NASHVILLE, Tenn. - The Kelley Cannon murder trial continued Wednesday as the prosecution proceeded to lay out its case calling more witnesses to the stand.
The state believes Cannon strangled her husband Jim Cannon, tried to cover up the crime and left his body inside a closet.
The prosecution believes there is plenty of forensic evidence that links Kelley to the murder scene including the tip of a latex glove that contained her DNA.
Brad Putnam was the lead investigator in the murder case. He told the jury he found a box of gloves at Kelley's home the day after Jim was found dead in his Green Hills home.
"I noticed a box of latex gloves, and the name brand was Walgreens. The corner of the box was missing," said Putnam.
Prosecutors said the tip of glove found at the crime scene contains Kelley's DNA on the inside, and her husband's on the outside. The jury also saw surveillance video showing Kelley taking a box of gloves from a nearby Walgreens the same night as the murder.
In a phone conversation played to the jury Wednesday, Kelley explained to a friend that she used the gloves when coloring her hair.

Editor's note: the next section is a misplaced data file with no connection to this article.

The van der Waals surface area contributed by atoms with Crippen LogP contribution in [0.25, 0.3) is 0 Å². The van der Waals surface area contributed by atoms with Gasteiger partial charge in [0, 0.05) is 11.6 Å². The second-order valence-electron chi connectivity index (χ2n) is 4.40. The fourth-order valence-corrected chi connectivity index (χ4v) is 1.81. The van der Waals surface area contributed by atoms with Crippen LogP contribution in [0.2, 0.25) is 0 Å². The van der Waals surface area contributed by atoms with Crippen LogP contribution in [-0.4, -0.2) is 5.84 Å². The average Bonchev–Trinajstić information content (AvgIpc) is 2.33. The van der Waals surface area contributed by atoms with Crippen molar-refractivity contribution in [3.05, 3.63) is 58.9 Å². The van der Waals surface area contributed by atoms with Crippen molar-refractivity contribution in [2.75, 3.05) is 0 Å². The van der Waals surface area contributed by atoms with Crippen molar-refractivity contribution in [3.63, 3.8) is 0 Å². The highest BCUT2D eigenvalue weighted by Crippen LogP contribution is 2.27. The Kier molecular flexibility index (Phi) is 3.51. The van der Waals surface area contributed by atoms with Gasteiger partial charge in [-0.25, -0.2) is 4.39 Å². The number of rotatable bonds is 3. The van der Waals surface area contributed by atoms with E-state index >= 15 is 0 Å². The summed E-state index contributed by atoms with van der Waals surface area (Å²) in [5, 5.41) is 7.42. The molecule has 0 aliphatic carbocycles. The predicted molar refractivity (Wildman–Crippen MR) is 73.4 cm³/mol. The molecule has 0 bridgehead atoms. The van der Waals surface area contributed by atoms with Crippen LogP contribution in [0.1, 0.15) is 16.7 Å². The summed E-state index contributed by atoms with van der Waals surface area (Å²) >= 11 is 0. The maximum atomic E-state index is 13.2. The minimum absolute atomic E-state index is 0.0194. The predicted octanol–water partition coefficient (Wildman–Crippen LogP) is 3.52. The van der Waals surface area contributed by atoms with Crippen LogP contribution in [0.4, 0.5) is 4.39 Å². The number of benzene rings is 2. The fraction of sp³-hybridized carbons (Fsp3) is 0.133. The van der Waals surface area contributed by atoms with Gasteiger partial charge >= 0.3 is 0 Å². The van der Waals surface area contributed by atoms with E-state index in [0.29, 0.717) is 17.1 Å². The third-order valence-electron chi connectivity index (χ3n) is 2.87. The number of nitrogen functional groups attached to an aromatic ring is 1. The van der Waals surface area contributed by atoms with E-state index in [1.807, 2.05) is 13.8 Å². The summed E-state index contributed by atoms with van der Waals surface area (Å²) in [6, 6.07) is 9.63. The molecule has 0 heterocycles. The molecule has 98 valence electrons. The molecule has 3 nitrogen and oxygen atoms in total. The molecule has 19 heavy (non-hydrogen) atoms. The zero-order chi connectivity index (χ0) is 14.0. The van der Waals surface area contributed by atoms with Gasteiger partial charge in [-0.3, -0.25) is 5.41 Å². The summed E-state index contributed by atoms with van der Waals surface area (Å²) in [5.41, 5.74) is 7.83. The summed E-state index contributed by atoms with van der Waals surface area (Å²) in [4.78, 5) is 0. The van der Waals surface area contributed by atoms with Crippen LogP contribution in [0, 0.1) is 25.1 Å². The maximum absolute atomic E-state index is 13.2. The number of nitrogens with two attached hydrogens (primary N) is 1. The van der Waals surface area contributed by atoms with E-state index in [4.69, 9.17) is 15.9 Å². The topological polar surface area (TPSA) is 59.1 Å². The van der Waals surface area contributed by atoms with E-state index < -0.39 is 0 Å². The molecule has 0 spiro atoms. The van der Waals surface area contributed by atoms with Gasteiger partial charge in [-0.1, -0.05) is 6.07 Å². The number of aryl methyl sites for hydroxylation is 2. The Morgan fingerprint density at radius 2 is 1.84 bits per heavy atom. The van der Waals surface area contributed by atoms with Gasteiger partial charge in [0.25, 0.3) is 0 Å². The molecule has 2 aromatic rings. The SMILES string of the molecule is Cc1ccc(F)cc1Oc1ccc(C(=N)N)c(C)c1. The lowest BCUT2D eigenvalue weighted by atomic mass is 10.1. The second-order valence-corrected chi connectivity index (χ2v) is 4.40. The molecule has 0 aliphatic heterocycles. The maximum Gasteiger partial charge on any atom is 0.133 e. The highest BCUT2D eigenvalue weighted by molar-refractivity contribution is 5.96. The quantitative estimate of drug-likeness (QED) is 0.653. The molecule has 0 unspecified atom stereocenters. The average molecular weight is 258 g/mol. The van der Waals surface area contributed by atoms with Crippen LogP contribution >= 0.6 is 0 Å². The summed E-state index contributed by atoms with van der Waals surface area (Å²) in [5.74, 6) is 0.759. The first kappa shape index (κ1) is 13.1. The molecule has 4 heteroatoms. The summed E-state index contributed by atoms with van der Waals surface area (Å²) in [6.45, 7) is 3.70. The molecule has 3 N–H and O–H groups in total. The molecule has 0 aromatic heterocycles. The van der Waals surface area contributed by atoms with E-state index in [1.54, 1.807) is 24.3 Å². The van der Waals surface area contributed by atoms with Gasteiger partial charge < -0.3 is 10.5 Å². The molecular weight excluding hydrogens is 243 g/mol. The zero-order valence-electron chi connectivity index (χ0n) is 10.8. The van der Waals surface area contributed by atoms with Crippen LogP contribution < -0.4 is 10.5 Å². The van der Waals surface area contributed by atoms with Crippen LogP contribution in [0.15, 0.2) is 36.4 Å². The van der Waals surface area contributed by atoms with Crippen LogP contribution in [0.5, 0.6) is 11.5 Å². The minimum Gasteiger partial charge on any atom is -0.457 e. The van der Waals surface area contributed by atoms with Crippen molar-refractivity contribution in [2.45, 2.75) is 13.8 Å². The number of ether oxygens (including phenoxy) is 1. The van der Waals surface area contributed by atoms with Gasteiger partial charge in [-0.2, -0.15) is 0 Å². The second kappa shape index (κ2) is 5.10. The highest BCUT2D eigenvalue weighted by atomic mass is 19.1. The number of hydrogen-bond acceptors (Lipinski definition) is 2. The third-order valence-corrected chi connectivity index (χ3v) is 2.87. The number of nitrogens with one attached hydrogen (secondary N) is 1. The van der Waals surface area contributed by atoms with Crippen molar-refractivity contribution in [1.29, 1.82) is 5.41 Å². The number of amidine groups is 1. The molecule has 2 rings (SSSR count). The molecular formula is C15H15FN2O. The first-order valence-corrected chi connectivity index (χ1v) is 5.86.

The Nashville attorney had been strangled to death, with bleach poured on his body. Putnam showed the jury the pants Kelley had been wearing that night and part of her pants appeared discolored by bleach.
Wednesday afternoon Rick Greene testified he was Kelley's lover at the time her husband was killed. He said he pressed Kelley about the murder of her husband.
"I said look me in the eye and tell me you didn't know his body was in the closet," said Green. She said ‘Rick, I can't tell you anything because I don't want you to have to lie.'"
Aaron Bagley, a bartender, told the jury he heard Kelley talk about her husband while waiting on her at a restaurant in Smyrna.
"He was flying women to come see him in other states. They were going through a divorce, and if he tried to take the babies from her that she would kill him," said Bagley.
In addition to the DNA evidence at the scene, the jury will have to consider whether Kelley was strong enough to strangle her husband with a cell phone charger cord.
Her attorney Peter Strianse, said at 5' 3" and around 100 pounds, she was simply too weak to commit the crime. He also tried to convince the jury that police did a sloppy job investigating the case. He argued they didn't check thoroughly on other potential suspects, and did not proceed carefully enough in evidence gathering.